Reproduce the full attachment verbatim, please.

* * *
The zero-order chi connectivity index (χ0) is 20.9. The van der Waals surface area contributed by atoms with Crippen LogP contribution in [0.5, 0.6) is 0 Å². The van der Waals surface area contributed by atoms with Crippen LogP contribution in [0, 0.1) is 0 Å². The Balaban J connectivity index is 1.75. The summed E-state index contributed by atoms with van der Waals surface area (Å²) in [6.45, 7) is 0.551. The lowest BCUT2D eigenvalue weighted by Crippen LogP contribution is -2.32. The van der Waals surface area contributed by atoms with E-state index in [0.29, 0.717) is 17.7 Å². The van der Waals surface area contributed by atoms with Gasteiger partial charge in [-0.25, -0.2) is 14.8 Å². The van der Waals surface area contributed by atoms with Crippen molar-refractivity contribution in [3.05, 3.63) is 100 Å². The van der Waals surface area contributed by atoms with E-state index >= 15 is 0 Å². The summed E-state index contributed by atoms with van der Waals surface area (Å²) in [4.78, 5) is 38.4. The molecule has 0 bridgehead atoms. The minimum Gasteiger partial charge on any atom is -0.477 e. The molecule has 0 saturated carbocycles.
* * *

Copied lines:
The zero-order chi connectivity index (χ0) is 20.9. The van der Waals surface area contributed by atoms with Crippen LogP contribution in [0.5, 0.6) is 0 Å². The van der Waals surface area contributed by atoms with Crippen LogP contribution in [0, 0.1) is 0 Å². The Balaban J connectivity index is 1.75. The summed E-state index contributed by atoms with van der Waals surface area (Å²) in [6.45, 7) is 0.551. The lowest BCUT2D eigenvalue weighted by Crippen LogP contribution is -2.32. The van der Waals surface area contributed by atoms with E-state index in [0.29, 0.717) is 17.7 Å². The van der Waals surface area contributed by atoms with Gasteiger partial charge in [-0.25, -0.2) is 14.8 Å². The van der Waals surface area contributed by atoms with Crippen molar-refractivity contribution in [3.05, 3.63) is 100 Å². The van der Waals surface area contributed by atoms with E-state index >= 15 is 0 Å². The summed E-state index contributed by atoms with van der Waals surface area (Å²) in [4.78, 5) is 38.4. The molecule has 0 bridgehead atoms. The minimum Gasteiger partial charge on any atom is -0.477 e. The molecule has 0 saturated carbocycles.